All in One Hydrogen (H2) Generation and Flue Gas clean up (NOx, SOx, Hg)

I met with SRT Group recently, whose technology I find quite unique. They are under-resourced, and need some integration and scale up work done to prove out the concept for commercial use, but kept me captivated nonetheless. As advertised the technology has the potential to become a highly economic replacement for current coal fired power plant emissions systems.

The basic premise is using a closed loop hydrogen bromine electrolysis solution for flue gas clean-up (NOx, SOx, Hg), where one of the by products is hydrogen. A couple of fascinating claims:

  • The more sulphur in the flue gas, the more hydrogen you get.
  • The multi-pollutant removal system will basically pay for itself with production of hydrogen and other by products.

SRT’s technology is based on the Ispra Mark 13A process, which was developed by the European Research Centre and demonstrated successfully at the 30 MWt scale in Sardinia, Italy from 1989-91 to remediate SOx only. They have gotten hold of this process in the mid 1990s, and developed additional IP to expand it. Partial list of US patents includes: 5,443,804, 6,093,306, 5,219,671.

Process involves using a recycled hydrogen bromine electrolysis system

Stage 1: Flue gas is reacted in a bromine water solution, reducing the flue gas pollutants to a water solution of mercuric bromide precipitate, sulfuric acid, and nitric acid, and hydrogen bromide.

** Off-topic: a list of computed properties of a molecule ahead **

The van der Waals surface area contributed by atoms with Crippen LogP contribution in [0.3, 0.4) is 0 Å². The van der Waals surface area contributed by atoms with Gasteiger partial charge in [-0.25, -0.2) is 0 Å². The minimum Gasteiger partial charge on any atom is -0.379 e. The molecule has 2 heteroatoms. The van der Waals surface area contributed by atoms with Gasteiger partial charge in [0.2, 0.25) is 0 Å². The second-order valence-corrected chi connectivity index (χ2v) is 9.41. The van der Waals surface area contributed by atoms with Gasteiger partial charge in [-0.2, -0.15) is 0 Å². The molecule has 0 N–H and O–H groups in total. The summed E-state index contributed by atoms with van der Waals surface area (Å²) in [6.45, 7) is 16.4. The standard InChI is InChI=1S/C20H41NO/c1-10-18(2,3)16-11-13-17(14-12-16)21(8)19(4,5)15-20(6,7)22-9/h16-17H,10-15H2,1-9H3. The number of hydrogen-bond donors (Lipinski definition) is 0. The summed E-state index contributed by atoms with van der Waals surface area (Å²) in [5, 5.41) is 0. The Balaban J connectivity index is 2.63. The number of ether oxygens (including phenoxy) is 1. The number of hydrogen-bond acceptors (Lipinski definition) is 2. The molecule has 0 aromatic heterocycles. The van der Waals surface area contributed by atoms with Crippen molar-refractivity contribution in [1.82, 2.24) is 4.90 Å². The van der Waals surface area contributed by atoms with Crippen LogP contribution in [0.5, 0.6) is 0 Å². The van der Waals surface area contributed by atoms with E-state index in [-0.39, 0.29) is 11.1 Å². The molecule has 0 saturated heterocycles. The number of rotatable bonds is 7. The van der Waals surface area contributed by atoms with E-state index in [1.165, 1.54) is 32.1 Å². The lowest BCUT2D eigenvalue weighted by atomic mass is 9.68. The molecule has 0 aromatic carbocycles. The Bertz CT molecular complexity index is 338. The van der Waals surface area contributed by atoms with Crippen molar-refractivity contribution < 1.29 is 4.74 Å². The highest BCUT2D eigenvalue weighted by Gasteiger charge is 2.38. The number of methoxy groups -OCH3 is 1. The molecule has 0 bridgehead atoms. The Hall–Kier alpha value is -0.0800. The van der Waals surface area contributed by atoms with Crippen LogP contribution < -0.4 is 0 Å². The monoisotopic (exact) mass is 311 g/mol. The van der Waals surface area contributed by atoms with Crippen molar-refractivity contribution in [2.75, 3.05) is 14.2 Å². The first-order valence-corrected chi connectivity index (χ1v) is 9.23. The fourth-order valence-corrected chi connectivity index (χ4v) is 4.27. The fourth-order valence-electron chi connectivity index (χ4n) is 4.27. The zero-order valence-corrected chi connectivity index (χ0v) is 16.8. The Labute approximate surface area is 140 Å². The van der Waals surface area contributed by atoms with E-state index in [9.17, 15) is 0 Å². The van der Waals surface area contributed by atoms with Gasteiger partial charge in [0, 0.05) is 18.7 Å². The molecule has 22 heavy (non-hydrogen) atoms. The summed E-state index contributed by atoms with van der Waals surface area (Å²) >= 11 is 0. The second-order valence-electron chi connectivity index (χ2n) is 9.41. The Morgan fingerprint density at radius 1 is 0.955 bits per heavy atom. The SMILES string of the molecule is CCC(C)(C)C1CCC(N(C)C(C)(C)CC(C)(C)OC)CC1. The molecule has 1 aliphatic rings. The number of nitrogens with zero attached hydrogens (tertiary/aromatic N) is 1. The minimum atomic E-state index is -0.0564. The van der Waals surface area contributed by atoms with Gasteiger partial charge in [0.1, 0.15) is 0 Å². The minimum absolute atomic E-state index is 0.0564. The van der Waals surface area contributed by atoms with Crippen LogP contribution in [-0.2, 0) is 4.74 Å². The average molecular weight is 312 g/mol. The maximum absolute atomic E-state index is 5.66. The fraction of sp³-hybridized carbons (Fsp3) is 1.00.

Stage 2: The hydrogen bromide is then electrolyzed to produce pure hydrogen, and bromine to be recycled.

Keys of note:

  • Removes all 3 major pollutants, NOx, SOx, Hg, in one step, reducing them to saleable product streams (H2, sulfuric and nitric acids)
  • All fluid recycled process, no consumable reagents, and no waste stream to dispose of, the bromine is not a fuel, but a recycled carrier
  • Small footprint
  • Produces significant H2 by volume as a byproduct of the clean-up. Note: electrolyzing Hydrogen bromide is a much less power intensive process than water electrolysis (about 40% of the electricity), a major factor in making this process attractive. Also quite interesting, hydrogen bromide electrolysis performance improves tremendously at slightly higher temperature (c. 100-150 C), and higher concentrations, meaning the process is very optimizable.
  • As sulfur is a reagent in this process, the higher the sulfur content of the flue gas, the more hydrogen is produced

Following the demonstration in Italy (for SOx remediation), EPRI promoted instead its limestone forced oxidation process for coal plants as a cheaper process, without including the advantages of NOx and mercury control (patented by SRT later), and hydrogen product value in the analysis. SRT believes that including these the process is highly economical. Data is available on this pilot. SRT has done additional work and patenting on expanding the process.
Conceivably would make hi sulfur eastern coal more valuable, perhaps even than western coal.

The next stage for SRT for which they are seeking funding is to develop a small scale prototype to confirm the multi-pollutant results, and inform the design of a scaled up system.

SRT Group is an R&D firm in Florida, operating predominantly under government grants with its work done with commercial partners and through university laboratories. The President is Robin Parker, a technology evangelist who has been working with this technology for some years, and courteously took the time to walk me through the details of his process. He can be reached at

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